Monday, May 5, 2003

Tristate A.M. Report



Horse owners bank on West Nile vaccine

BALTIMORE, Ohio - Many horse owners in Ohio are hoping a $20 shot can help protect their animals from the West Nile virus, which is much more deadly to birds and horses than humans.

As of November, 644 horses in 77 of Ohio's 88 counties had tested positive for the virus in blood samples sent to the Ohio Department of Agriculture. The agency's Animal Disease Diagnostic Laboratory has confirmed two more cases this year in Clark and Hardin counties.

Thousands more horses might have been infected, but didn't show symptoms or get tested, said Bill Saville, an Ohio State University Extension epidemiologist.

Saville said a study conducted by his office indicated a vaccine against West Nile is about 95 percent effective in horses.

Columbus confines three infected with TB

COLUMBUS - City health officials have confined three people with active tuberculosis under 24-hour guard in the past eight months - triple the average of one Ohioan a year who is forcibly quarantined.

In the past five years, Columbus officials have obtained orders from the Franklin County Probate Court to put 24-hour guards on at least five people who refused TB treatment.

Although Cuyahoga County consistently has more active cases than Franklin County, officials there have not detained anyone in the past decade. It's been at least five years since a TB patient in Hamilton County has been forcibly guarded.

"There have been six cases where we went so far as to notify a judge and told them 'This is your last chance,"' said Dr. Richard Blinkhorn, director of the Cuyahoga County TB program. Those orders have worked to get patients to comply.

Charles Woode, health services chief of TB control in Hamilton County, credits a diverse, experienced health department staff with not having to detain patients.

"There can be some resistance, but you just have to be persistent," he said.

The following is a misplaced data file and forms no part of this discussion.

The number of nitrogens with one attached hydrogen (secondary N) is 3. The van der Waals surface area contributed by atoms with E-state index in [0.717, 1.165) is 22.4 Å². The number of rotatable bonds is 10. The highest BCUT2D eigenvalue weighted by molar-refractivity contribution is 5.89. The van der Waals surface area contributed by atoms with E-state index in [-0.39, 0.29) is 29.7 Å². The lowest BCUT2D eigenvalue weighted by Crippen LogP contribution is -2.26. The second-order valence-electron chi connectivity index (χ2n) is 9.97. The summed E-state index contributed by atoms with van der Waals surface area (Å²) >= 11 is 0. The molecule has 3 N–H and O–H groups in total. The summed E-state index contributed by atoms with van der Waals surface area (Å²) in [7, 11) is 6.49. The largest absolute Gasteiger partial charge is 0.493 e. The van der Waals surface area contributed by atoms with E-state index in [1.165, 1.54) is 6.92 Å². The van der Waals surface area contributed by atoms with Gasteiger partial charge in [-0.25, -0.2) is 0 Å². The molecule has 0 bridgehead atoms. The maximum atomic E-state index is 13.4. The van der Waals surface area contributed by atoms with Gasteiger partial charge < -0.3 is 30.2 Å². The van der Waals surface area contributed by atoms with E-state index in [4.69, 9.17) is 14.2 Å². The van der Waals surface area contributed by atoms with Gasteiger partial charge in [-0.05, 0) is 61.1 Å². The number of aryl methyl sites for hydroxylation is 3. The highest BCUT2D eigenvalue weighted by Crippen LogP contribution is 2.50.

An average of one person with active TB is detained a year statewide, said Dr. Elizabeth Koch, director of the state's Bureau of Infectious Disease Control.

TB, caused by a bacterium, is an airborne disease that can spread when an infected person coughs, sneezes or laughs. Last year, there were 257 reported cases in Ohio, down from 306 in 2001.

Authority needs more time in fatal shooting

The city's new Citizen Complaint Authority needs more time to complete an investigation into the fatal shooting of Andre Sherrer by a Cincinnati police officer in Northside Feb. 9, the authority's director will tell his board today.

Nathanael L. Ford has said the complexity of the investigation - along with the complications of starting up the new police watchdog agency - will require more time than the 90 days allowed for under the ordinance that created the authority.

The 90-day deadline came out of reforms in the Collaborative Agreement, which settled a lawsuit alleging racial profiling by Cincinnati police. Previous reviews of police shootings often took months or even years.

Some want schools optional poll places

COLUMBUS - Some parents and one state lawmaker, citing concerns about student safety, want schools to have the option of refusing to serve as polling places.

Elections officials say that's not practical.

Since last fall, a committee of the High Point Elementary School Parent-Teacher Association in suburban Gahanna has been lobbying legislators to change a state law saying any public building may be used for elections, which means schools cannot refuse.

"I was shocked to learn that all of the procedures and rules in place on a daily basis to protect our children were waived on Election Day," said Ellen Elleman, who had two children at High Point at the time.

Those rules include keeping all doors except the front locked during school hours and requiring visitors to sign in at the office.

Republican Rep. Larry Wolpert of Hilliard has drafted a bill that would permit schools to decline to serve as polling places if an alternative site is possible.

- Compiled from staff and wire reports




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